WORKS. The Little Peace-Maker, on Prov. xii, 10.- Fool ish Pride, the Make-bate.-Debts discharged, on Rom. xiii. 8.-.

The Gaming humour considered and improved.„The Way of good men, for wise men to walk in.-Season Birds :-an Enquiry into the sense of Jer, viii. 7.-Meditations on the Hist, of the first 14 chapters of Exodus, &c.— The Spirit of Man; medita, tions on 1 Thess. v. 23.-Of Common Places, or Memorial Books.-Ela£2, a Discourse on improving the county of Cornwal, (the 7th chap. of which, on sea-sand for manure, is printed in Phil

. Transact. Apr. 1675.)--Considerations on the New River.--Let

* He is not mentioned in Mather's History of New England, the probable reason for which was, that he might be living at the time when that work was published.

ter

ter to a friend, to prove Money not so necessary as imagined.-And several other Treatises, all compendious ; for he was an enemy to large volumes, and often quoted that adage, Marya BiBaion μέγα κακον, -“ A great book is a great evil.”.

BOTUS FLEMING. Mr. WILLIAM VINCENT.

ST. BREACK [R. S. 1501.] Mr. James INNEs. He was a Scotish gentleman, of a good family; and had great interest with the Duke of Lauderdale, and with K. Charles himself, who sometiines admitted him to uncommon freedoms: so that had he not disrelished the terms of conformity, he might have had a fair prospect of considerable promotion. The king once seeing him walking on a Lord's-day morning, said to him, “You Innes, I believe you are going to some conventicle.” He replied, “If I am, I humbly hope your majesty will not turn informer.”!" At which the king appeared not at all displeased.

ST. BURYAN (R.) Mr. Joseph HULL.
ST. CLEMENT'S [V.] Mr. William UPCOT.

ST. COLUMB Major [R. S. 400l.] Mr THOMAS TRAVERS, Fellow of Magd. Coll. Camb. : A holy active person, and a lively preacher ; much celebrated in this county, and the neighbouring parts.

He was for some time lecturer of St. Andrew's, in Plynouth, and assistant to Mr. George Hughes. He was thence called to this place, where he was very useful, till the Bartholomew-act silenced him. After that he was greatly favoured by the noble lord Roberts, who 'was uncle to his wife. His son, Mr. Elijah Travers, was afterwards pastor of a congregation in Dublin. CREED (R.) Mr. Tobias BOUCHIER. A

A very learned man, but inclined to melancholy.

FOWEY (V. 401.] John TUTCHIN, M. A. Son of Mr. Robert Tutchin, of the Isle of Wight, who was a man of primitive simplicity, integrity, purity, and piety. He had three sons, John, Robert, and Samuel, and he brought them all up to the ministry, which they all adorned, and they were all ejected in 1662. John was educated in the free-school of Dorchester, where he made great proficiency in learning. He went to Cambridge at the age of fourteen, and was made M. A. at five years standing by special favour. The Earl of Kent chose him for tutor to his son.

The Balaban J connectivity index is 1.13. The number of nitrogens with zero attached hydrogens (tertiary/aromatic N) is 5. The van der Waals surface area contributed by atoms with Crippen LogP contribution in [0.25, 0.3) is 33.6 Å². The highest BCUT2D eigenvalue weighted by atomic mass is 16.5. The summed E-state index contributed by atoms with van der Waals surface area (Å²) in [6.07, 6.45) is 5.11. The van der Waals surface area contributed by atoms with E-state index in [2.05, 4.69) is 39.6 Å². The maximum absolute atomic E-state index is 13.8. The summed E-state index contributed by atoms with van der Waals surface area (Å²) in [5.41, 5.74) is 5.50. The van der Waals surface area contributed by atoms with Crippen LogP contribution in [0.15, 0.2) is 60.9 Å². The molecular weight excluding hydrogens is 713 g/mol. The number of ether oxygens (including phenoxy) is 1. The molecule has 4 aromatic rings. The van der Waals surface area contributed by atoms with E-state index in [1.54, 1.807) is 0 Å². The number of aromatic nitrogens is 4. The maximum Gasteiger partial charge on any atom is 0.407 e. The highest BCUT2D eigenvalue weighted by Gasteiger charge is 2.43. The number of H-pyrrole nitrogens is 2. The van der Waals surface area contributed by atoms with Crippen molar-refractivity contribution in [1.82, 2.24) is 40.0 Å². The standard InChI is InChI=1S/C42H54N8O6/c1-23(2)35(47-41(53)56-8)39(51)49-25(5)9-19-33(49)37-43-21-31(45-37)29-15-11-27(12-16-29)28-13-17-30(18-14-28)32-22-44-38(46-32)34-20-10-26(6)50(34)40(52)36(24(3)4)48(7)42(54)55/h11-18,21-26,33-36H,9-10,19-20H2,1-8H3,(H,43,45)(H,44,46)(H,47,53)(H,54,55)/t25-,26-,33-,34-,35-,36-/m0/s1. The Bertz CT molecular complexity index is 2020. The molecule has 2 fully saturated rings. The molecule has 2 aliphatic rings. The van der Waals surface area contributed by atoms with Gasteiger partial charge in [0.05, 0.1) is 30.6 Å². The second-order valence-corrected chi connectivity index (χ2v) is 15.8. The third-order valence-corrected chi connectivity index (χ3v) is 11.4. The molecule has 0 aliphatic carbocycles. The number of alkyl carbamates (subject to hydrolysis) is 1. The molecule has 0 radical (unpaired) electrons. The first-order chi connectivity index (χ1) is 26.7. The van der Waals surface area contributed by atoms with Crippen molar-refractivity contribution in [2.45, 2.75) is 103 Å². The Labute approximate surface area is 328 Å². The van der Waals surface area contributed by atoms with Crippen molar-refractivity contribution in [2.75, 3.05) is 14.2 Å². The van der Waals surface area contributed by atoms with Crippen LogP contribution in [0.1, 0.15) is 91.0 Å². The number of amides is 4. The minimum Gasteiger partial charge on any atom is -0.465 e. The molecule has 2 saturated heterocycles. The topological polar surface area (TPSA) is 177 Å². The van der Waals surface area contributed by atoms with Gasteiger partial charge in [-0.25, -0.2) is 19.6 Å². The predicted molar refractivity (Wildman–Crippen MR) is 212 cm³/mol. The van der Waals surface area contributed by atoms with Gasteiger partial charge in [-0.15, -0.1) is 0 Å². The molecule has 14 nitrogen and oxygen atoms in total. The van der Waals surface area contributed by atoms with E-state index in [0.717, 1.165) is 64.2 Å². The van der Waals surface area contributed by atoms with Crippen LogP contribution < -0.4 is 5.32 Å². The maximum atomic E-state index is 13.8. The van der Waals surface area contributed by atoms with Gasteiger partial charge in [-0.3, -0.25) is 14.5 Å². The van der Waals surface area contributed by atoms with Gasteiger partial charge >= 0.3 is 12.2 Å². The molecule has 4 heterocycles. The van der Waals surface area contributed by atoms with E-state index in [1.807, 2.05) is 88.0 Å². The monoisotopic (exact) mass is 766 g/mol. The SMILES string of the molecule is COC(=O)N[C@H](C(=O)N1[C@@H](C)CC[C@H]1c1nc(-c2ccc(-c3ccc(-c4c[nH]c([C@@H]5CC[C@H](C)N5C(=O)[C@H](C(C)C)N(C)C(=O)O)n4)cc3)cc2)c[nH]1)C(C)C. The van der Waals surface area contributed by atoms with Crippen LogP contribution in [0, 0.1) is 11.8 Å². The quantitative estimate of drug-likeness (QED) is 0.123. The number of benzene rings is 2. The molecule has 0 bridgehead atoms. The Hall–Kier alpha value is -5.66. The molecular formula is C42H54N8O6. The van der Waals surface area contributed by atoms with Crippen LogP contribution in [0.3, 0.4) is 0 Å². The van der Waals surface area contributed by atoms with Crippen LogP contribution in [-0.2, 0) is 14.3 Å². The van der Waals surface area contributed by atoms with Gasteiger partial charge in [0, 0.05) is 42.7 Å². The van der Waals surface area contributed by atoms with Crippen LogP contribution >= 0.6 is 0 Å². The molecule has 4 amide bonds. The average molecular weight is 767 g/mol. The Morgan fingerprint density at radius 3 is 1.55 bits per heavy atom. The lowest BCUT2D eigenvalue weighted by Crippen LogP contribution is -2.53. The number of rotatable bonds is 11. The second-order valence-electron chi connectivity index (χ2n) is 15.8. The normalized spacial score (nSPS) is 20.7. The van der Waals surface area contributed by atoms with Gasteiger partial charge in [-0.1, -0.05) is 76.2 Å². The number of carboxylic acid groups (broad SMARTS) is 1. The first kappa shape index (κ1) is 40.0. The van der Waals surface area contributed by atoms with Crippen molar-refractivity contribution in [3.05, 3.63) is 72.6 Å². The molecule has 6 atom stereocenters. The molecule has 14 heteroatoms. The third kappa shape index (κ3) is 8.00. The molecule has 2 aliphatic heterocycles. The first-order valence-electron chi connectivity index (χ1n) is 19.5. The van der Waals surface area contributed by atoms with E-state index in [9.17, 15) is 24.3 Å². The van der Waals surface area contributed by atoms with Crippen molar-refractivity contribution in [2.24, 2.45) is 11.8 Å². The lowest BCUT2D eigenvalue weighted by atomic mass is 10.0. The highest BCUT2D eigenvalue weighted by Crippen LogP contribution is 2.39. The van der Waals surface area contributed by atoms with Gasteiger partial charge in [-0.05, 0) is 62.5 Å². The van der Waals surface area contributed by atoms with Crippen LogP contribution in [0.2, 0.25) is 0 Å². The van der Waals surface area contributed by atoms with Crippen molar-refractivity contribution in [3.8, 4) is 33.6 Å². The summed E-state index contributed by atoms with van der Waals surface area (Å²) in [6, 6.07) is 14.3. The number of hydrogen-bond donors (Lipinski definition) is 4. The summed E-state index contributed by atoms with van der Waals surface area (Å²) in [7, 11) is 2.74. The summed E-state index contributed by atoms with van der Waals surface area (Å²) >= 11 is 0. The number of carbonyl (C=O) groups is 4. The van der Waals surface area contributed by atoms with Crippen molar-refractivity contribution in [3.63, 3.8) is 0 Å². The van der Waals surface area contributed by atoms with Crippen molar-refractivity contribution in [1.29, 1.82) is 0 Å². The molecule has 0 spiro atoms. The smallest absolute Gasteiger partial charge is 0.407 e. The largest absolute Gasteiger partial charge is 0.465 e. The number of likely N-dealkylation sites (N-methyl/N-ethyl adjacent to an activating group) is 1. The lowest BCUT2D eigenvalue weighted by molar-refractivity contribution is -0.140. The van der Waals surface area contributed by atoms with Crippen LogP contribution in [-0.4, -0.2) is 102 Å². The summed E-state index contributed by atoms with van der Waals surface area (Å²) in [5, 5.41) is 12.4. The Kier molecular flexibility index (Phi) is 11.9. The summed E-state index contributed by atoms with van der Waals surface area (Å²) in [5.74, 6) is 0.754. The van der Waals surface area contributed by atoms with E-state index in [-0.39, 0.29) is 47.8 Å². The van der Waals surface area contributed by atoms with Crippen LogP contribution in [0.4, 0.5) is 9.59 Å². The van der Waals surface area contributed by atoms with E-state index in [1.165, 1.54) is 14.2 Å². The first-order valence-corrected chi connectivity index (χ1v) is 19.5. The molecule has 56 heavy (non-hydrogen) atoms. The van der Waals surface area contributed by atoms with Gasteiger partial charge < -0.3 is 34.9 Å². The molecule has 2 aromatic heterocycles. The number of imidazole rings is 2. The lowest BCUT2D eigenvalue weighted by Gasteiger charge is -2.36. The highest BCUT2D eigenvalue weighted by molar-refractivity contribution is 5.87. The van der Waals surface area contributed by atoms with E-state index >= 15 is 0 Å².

He was afterwards engaged in the wars. Upon his ejectment he con

sind se place where he had been public ministes, and

!!!" } valued by the sober part of the gentry. He was a

li scholar, a profound critic, and a good orator. the h, inning of K. James's reign, he was tried at the assizes

i punceston, upon the 35th of Eliz. and resolved to abjure op valm; but upon a farther hearing at the King Bench har, he was acquitted. He left some valuable MSS.

ST. GERMAIN's. Mr. SOLOMON CARSWIA. After lis ejectment he preached at his own house gratis, wil within a fortnight of his decease, when he was about 89 wears of age.

GUENNAP (V.] Mr. John LANGSFORD.

ST. HILARY (V.) Mr. JOSEPH SHERWOOD. After his ejectment by the Bartholomew-act, he resided at St. Faes to the day of his death, which was about the year 1705 He was a constant faithful preacher at that place, and at Pansance, seven miles distant, alternately every Lori's-dar, besides lectures on the week days. He was of a sweet engaging temper; and though for a long time he laboured under very great indisposition of body, and constant pains, yet he was unwearied in his work, both in his study and in the polit. Soon after his ejection he was cited to the spiritual court for not going to church. He appeared, and gave for a reason, That there was no preaching,

and that he could not, with any satisfaction, attend there only to hear the clerk read the prayers; but promised to go the next Lord's-day, if there was a sermon. Finding, upon enquiry, that there was no minister then, he did not go, and so was cited again, and gave the same answer. The Lord's-day following, being informni dv the churchwarden, who was his friend, that there would be no sermon, he determined to go to church, when freut munbers out of curiosity followed him. He seated mwelt in the derk's desk all the time of prayers, and then

aps into the pulpit, and prayed, and preached from these W T wenge the quarrel of my Cerenart. The * his son was soon spread abroad, bet such was Isiwe sinto Mr. Sherwood, that though there Wwwgration in a great church, his enemies

ve
More gire information against him, all,

W 20 aknowledgment from his friend the me shurrass frightened him into a forma! A the

She was a cura e a pety sessica of jusMen I was casas, who greatly

reviled